Bengel: From the adoration and discourse of this woman, it is evident that she entertained a high idea of our Lord's majesty, but possessed very little knowledge.
"Grant" is interesting. At Mark 10:37 the brothers say "Let one of us sit at etc". The mother says "Grant." The only other example of this construction in Matthew is found at 4:3 where Satan speaks to Jesus, using the very same construction. RSV, NASB here translate "command". NEB reads "I want you to give orders." AV, NKJV and NIV have "grant" and TEV, JB and AAT read "promise." In keeping with the idea that she considered Jesus an earthly potentate, very likely RSV and NASB translate correctly. She wants Jesus to do this by command, decree. Of course, we are not saying that she speaks in the spirit of Satan at 4:3, who was tempting Jesus. She is not tempting Jesus but has the wrong view of His Messiahship and Kingdom.
The only thing which she will let Jesus decide is who will sit to the right and who to the left. Why would she request this?
Fahling: It was a carnal, selfish request, and it showed that the nature of Christ's kingdom was completely misunderstood. In an Oriental kingdom for persons to be seated to the right and left of the throne was a token of the highest honor and an evidence that they were men of the highest rank.
Lenski: Like a great king Jesus is to make this decree. . . . Usually the disciples expected too little of Jesus, they showing themselves as men of little faith. Here is a woman of such faith that she actually expects too much of Jesus.
Not only "too much" but in the wrong spirit. By the way, the Centurion of Capernaum also said "grant" at Matthew 8:8 but was commended for his great faith. Not so in this instance, as the following verses clearly show.
The answer is directed only to the two sons. They know the kingdom of power but have much to learn about the kingdom of grace.
Now comes a searching question. "To drink the cup" is a metaphor for willing suffering. That of Jesus was more severe than that of His followers. Note that KJV and NKJV read the two variants in this verse and 23, found in the Koine text, but textual at Mark 10:38.39.
Fahling: Jesus bore gently with their selfishness and error. . . . They did not know what Christ's glory was and how one could become a partaker of it. They sought exaltation and did not see the steps leading to it. . . .The reference was to His Passion, the cup of bitterness, and the billows of the dark waters of death, while the brothers were probably thinking of a cup of joy or of the Epiphany glory on the banks of the Jordan. . . . They imagined, due to an exaggerated trust in their own ability, that they were able to drink that cup.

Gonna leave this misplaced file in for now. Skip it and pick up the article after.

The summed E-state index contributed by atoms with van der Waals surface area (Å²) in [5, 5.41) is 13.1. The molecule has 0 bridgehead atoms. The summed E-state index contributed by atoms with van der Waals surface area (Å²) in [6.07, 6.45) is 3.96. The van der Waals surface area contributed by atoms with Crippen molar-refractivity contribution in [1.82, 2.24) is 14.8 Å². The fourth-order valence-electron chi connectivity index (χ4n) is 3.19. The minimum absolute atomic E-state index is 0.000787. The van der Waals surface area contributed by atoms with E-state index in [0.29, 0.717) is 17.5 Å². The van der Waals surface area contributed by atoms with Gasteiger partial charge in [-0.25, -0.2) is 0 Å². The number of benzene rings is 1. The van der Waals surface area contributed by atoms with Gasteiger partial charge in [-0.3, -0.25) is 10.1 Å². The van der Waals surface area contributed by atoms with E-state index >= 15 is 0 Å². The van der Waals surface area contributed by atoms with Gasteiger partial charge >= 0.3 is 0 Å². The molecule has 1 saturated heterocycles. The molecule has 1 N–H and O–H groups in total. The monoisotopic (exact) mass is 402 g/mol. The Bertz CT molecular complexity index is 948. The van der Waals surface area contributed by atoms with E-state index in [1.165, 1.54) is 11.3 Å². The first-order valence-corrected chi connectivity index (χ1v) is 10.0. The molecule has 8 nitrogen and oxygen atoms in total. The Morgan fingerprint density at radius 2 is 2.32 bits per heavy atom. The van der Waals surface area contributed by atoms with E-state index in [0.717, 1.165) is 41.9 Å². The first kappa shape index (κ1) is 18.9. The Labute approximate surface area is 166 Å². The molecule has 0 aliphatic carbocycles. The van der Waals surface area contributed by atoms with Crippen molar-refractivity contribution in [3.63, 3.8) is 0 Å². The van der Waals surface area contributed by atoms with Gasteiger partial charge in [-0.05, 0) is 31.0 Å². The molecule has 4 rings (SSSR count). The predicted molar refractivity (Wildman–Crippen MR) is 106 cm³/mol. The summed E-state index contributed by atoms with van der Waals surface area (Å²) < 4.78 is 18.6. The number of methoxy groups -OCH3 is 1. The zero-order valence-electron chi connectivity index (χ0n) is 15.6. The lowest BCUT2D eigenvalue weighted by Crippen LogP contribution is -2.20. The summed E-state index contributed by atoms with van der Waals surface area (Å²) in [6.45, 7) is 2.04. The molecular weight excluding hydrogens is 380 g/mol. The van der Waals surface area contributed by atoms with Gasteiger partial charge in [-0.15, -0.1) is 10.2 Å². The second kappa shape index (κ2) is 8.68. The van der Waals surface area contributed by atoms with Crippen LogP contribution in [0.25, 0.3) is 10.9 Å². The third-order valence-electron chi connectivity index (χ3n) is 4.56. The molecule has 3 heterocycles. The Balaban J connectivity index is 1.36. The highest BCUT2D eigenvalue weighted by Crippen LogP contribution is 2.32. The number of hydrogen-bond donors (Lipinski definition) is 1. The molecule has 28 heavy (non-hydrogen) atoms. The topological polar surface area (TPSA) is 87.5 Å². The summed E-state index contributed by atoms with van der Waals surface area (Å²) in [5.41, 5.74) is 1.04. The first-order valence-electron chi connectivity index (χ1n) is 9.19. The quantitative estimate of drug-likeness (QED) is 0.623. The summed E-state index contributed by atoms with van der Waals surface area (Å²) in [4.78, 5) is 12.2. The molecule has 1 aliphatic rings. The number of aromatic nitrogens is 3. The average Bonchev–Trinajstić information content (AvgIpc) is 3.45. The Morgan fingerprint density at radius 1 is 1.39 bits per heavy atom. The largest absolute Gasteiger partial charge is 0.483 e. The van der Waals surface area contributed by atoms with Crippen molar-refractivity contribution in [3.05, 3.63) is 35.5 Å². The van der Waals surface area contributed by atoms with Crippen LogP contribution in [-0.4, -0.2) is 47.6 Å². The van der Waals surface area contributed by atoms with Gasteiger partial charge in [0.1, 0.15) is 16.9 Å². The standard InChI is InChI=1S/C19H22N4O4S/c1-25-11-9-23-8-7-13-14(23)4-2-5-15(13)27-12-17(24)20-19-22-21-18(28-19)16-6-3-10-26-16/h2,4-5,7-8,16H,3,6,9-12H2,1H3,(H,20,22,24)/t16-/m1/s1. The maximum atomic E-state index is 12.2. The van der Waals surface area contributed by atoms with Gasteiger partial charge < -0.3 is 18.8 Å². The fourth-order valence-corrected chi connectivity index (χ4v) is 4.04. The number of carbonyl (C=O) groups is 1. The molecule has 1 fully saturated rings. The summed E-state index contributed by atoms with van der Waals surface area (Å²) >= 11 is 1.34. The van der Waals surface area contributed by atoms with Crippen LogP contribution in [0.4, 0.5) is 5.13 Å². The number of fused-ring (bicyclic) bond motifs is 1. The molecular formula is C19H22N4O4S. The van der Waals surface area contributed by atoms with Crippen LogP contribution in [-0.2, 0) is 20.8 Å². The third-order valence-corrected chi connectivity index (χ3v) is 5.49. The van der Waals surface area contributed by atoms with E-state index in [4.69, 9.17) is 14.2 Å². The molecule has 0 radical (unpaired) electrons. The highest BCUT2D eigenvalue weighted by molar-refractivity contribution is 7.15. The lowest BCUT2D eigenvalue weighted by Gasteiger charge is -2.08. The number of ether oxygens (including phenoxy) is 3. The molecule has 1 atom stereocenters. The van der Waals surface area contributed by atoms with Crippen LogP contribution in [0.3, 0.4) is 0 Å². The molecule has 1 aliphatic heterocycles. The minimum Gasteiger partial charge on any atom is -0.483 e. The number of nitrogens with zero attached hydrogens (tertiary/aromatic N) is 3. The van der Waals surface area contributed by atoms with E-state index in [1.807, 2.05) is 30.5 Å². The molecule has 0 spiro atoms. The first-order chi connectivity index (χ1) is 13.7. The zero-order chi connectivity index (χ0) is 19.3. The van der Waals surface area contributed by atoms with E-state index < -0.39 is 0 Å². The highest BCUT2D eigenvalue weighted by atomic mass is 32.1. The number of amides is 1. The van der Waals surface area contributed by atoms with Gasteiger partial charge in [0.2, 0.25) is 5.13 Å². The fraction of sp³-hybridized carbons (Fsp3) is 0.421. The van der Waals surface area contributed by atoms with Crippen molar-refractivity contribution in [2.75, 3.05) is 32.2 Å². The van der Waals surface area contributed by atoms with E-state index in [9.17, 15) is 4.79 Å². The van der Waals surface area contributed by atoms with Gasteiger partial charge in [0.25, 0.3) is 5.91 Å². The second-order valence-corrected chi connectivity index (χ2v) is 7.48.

Ylvisaker: His Kingdom is not a Kingdom of glory in the world, but a Kingdom of the cross, and the road to glory must pass through suffering and pain. Compare Matthew 26:39.
Bengel: The request of the two sons of Zebedee, as it were, went before even Himself, not to say the ten disciples, in proceeding to the Kingdom at once, whereas He was dwelling on the intermediate Passion: He therefore urges them to follow after Him, not to take the lead of Him, and to bear the cross of His followers before receiving the crown. . . . The Lord, however, bears with them, and accepts their confession. Compare Matthew 26:37.39.
Lenski: By this cup Jesus refers to suffering (John 18:11; Matthew 26:39.42), and to drink means to accept and to endure the suffering . . . Mark 10:38 adds a second question that employs a different figure but has the same meaning . . . The way to greatness in his kingdom is not by means of a mere decree on the part of Jesus but by the way of the deepest humiliation (Luke 14:11); and this is due to the spiritual nature of his kingdom.
Note the beautiful construction. It is one of contrast. Note the Koine variant found in KJV and NKJV. It is a repetition of the same thought, under a different figure. In His omniscience Jesus is gently telling them that they will suffer. Compare Acts 12:2 and Revelation 1 :9. James suffered a martyr's death. John was exiled for his faith.
Fahling: James and John were corrected, and in a deeper sense their request was granted.